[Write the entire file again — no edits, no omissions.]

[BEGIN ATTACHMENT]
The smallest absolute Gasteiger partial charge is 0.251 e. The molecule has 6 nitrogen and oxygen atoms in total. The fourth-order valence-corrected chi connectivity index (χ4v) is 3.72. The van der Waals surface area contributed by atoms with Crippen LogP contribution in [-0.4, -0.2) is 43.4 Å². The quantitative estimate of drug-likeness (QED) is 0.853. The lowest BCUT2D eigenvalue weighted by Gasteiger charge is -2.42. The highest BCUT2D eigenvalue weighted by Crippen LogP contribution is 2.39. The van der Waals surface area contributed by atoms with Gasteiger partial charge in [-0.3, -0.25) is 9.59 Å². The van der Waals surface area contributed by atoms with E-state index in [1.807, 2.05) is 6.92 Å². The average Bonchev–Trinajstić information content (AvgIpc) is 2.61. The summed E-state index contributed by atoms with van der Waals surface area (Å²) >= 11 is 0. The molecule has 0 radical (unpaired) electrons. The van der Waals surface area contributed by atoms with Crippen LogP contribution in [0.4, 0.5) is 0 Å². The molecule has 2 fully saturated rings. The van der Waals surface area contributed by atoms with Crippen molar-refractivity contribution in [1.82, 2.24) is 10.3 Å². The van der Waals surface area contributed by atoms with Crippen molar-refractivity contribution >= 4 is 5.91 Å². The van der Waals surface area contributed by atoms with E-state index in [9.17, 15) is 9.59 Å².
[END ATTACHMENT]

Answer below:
The smallest absolute Gasteiger partial charge is 0.251 e. The molecule has 6 nitrogen and oxygen atoms in total. The fourth-order valence-corrected chi connectivity index (χ4v) is 3.72. The van der Waals surface area contributed by atoms with Crippen LogP contribution in [-0.4, -0.2) is 43.4 Å². The quantitative estimate of drug-likeness (QED) is 0.853. The lowest BCUT2D eigenvalue weighted by Gasteiger charge is -2.42. The highest BCUT2D eigenvalue weighted by Crippen LogP contribution is 2.39. The van der Waals surface area contributed by atoms with Gasteiger partial charge in [-0.3, -0.25) is 9.59 Å². The van der Waals surface area contributed by atoms with E-state index in [1.807, 2.05) is 6.92 Å². The average Bonchev–Trinajstić information content (AvgIpc) is 2.61. The summed E-state index contributed by atoms with van der Waals surface area (Å²) >= 11 is 0. The molecule has 0 radical (unpaired) electrons. The van der Waals surface area contributed by atoms with Crippen LogP contribution in [0.4, 0.5) is 0 Å². The molecule has 2 fully saturated rings. The van der Waals surface area contributed by atoms with Crippen molar-refractivity contribution in [1.82, 2.24) is 10.3 Å². The van der Waals surface area contributed by atoms with Crippen molar-refractivity contribution >= 4 is 5.91 Å². The van der Waals surface area contributed by atoms with E-state index in [9.17, 15) is 9.59 Å².